Best Practice: Home Evaluation Considerations for Unconventional Families

Please note: This document is not a policy or procedure, but simply a reference to assist states when dealing with transfer of supervision cases.

When conducting home evaluations, many factors contribute to the acceptance or denial of transfers of supervision. For youth residing with caregivers who are not their parents or legal guardians, interstate collaboration and consideration of unique circumstances are particularly important. Unconventional living arrangements promote stability and success for many youths. Though "mandatory acceptance" may not apply, states are encouraged to accept such arrangements whenever possible.  

This Best Practice demonstrates a commitment to addressing racial diversity, equity and inclusion and acknowledges that bold, strategic action must be taken in areas where disparity exists. States are encouraged to focus on home evaluations because ICJ data suggests race-based disparities may exist in denials of transfer of supervision.

The following are considerations for ICJ Compact Offices and field staff when conducting home evaluations of youth who reside in unconventional living arrangements:

  • Enter the home with an open mind and avoid preconceived judgment
  • Seek to understand family dynamics and diverse family make-up, including, but not limited to kinship care
  • Reflect the voices of the youth and family, including consideration for past trauma and cultural differences
  • Provide the opportunity to allow guardians to identify alternate caregivers for their children while maintaining responsibility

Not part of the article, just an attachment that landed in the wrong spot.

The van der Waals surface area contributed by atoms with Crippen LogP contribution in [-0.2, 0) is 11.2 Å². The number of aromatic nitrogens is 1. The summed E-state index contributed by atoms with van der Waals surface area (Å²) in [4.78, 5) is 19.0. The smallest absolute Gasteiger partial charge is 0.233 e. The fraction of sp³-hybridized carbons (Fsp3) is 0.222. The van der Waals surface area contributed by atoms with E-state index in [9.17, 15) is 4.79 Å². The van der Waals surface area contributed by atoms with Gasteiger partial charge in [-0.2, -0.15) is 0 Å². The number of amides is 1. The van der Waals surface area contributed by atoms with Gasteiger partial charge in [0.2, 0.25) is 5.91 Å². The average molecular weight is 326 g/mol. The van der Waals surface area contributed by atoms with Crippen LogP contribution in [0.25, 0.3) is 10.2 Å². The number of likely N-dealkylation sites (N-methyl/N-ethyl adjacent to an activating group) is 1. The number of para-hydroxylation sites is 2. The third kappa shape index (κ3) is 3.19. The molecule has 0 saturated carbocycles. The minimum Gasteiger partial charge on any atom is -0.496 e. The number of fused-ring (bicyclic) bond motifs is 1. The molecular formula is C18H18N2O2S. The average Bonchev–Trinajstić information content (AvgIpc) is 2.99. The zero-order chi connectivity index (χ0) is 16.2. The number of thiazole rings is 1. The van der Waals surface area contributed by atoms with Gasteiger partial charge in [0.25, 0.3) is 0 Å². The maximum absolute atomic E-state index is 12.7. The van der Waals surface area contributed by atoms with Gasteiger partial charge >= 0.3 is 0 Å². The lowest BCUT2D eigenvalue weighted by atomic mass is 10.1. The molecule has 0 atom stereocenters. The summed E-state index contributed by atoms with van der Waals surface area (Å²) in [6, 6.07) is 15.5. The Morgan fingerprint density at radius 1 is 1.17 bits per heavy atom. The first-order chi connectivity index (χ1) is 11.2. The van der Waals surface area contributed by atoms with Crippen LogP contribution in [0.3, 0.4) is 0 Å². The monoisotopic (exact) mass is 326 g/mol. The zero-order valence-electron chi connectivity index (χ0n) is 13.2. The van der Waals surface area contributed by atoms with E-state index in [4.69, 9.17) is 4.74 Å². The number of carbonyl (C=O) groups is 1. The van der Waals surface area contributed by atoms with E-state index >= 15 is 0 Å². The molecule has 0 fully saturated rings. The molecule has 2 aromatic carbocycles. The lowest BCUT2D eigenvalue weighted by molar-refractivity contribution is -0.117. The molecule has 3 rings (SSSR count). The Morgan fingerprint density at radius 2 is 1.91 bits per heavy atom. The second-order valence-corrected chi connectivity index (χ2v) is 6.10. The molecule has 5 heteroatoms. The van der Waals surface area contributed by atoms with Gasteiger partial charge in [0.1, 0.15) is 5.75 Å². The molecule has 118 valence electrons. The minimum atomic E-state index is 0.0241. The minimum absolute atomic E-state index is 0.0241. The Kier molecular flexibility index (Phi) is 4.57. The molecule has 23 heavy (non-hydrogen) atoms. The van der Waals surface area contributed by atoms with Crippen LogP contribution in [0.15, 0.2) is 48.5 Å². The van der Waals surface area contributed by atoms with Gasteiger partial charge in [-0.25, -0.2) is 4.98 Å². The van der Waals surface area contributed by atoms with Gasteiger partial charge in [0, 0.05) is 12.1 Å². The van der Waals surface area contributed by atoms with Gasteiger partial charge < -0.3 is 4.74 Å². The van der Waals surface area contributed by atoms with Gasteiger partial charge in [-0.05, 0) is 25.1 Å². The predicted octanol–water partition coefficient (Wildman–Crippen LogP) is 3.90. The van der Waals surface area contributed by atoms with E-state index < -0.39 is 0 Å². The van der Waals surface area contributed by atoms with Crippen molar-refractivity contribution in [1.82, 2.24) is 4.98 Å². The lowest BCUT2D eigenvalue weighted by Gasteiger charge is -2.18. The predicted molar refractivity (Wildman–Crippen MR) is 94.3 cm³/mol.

• Take into account the length of time the youth have been in custody of the identified caregivers
  • Assess environmental factors impacting the youth’s behavior such as:
    • Enabling family members, victim/abuser living in residence, delinquent peer groups, and unstable neighborhoods, which can be associated with juvenile delinquency
    • Circumstances affecting the parent/legal guardian’s ability to support successful supervision (Alcohol/drug use, incarceration, etc.)

If it is determined that a youth is not in substantial compliance with the terms and conditions of supervision required by the sending or receiving state:

  • Hold a joint staff meeting with the ICJ Commissioners/Designees from each state to coordinate and to address compliance issues, develop a solid treatment plan, and link the youth and family to appropriate community based in-home services prior to the submission of the home evaluation recommendation.
  • If supervision is not recommended, have a discussion with field staff to obtain the details that led to the recommendation.


Best Practices Date